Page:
In Crisis

I’m exhausted.

When you fight the demon that is dysautonomia, being exhausted and stressed are things you want to AVOID. Yes, like the plague. Where’s my “GO AWAY” sign?

I am exhausted, though. And now bedridden – in a way, at least. Yesterday, despite having taken my Mestinon and other medication as directed, I felt like crashing. My body was giving out.

Since last Friday, I’ve been experiencing blepharospasms. My right eye feels as if there is a brick in it, weighting it down in the socket. The slightest breeze – or normal indoor atmosphere – irritates the surface increasing the twitching and blinking.

All weekend I’ve had moments where my body just… twitches. It’s like tremors running through my legs, hands, arms… and it’s exhausting! I can’t seem to settle down!

And all this has led to some serious exhaustion. At this point, I had to call family to feed me and help me to the bathroom. For someone who is very independent, needing someone is just terrible and can make you feel worse. But I standing makes my blood pressure fall, dramatically, and I start to black out. To even get up and go to the bathroom, it take preparation. Preparation to sit without blacking out. Preparation to stand without blacking out. And to walk… eat… drink… or just not blacking out while laying here on my couch!

The reality of my situation makes it difficult to relax and get the much-needed rest. And my diabetes insipidus doesn’t help the situation. I need to get up for bathroom every 20 minutes or so. And I can’t skimp on my water intake when my BP is low!

At this point, I’m merely trying to avoid hospital. Especially by ambulance.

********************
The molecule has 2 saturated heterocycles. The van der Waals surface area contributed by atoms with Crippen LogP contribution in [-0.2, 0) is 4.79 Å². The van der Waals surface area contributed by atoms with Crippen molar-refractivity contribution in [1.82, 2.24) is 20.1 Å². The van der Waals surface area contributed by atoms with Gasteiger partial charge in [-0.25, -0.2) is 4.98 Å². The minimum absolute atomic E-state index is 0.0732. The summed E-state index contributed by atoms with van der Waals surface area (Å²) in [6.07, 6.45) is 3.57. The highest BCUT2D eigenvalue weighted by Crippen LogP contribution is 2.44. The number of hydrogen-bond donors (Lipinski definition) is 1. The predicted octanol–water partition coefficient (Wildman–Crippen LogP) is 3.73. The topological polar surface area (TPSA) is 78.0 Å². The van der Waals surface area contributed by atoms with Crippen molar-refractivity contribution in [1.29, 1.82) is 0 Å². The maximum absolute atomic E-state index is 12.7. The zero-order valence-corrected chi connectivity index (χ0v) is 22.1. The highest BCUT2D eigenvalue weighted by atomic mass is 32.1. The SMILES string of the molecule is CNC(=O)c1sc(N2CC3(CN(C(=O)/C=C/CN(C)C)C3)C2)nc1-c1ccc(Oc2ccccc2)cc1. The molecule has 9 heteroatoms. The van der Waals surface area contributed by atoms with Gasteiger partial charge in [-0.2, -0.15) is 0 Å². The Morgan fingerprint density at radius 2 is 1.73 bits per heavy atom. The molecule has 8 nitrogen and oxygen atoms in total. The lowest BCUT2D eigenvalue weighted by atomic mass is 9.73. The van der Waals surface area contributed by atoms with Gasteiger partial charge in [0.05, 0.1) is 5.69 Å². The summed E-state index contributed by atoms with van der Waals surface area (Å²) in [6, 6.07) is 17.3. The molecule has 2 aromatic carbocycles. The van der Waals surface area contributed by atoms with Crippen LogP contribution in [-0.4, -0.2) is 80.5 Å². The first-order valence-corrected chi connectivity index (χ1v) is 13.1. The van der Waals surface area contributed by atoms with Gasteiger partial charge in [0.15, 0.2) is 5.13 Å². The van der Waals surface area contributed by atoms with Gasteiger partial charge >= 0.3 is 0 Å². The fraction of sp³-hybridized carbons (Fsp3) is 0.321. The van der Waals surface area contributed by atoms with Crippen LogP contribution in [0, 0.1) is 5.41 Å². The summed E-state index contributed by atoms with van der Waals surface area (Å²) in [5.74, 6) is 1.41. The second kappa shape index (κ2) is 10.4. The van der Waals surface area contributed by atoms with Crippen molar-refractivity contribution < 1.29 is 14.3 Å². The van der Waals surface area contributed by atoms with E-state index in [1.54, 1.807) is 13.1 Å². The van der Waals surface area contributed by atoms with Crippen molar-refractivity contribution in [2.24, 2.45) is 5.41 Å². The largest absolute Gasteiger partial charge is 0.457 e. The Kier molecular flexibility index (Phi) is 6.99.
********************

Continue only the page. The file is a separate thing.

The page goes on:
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5 responses to “In Crisis

  1. Endochick,

    I’m so sorry you are feeling so lousy!! I hope things turn around soon. I wish I could give you a hug. I guess we’ll have to settle for a virtual hug.

    Take care!

    Jeanne

    P.S. When the time comes that you are in the car again, be sure to aim the vents away from your eyes. I’ve been aiming my vents the opposite way from me for years because the air hurts.

    • I can’t live without those vents. Even in cold weather. Finally got a new script for compression stockings. The doc only sent for the ones that stop at the knee! I’ve always had them to the waist so not sure if these will work.

  2. I just happened to stumble upon your amazing blog as I googled syncope and endometreosis! I myself was diagnosed in June of 2011 after 25 years of suffering & countless doctors who brushed off my concern of endometreosis. It wasn’t until I had a gallbladder attack & had to have removed that they finally confirmed this silent death sentence! Ever since then, I’ve tried everything short of surgery since most women I talk to tell me it doesn’t help & even comes back with a complete hysterectomy! I’m literally at my wits end!

    • Unfortunately, High Hope’s, those women you’ve talked to are right. Endometriosis can return, even after a complete hysterectomy. This is because endometrial implants can remain behind, and unless you remain without all forms of estrogen to let them die off, the disease will come back.

      Sorry it took so long for you to get a diagnose! It’s often the norm for women to take up to 10 years from symptoms starting to get a diagnosis, but 25 years isn’t unheard of, either. Hopefully, you can get some relief though.

      Thanks for reading and hopefully you can find some support here!

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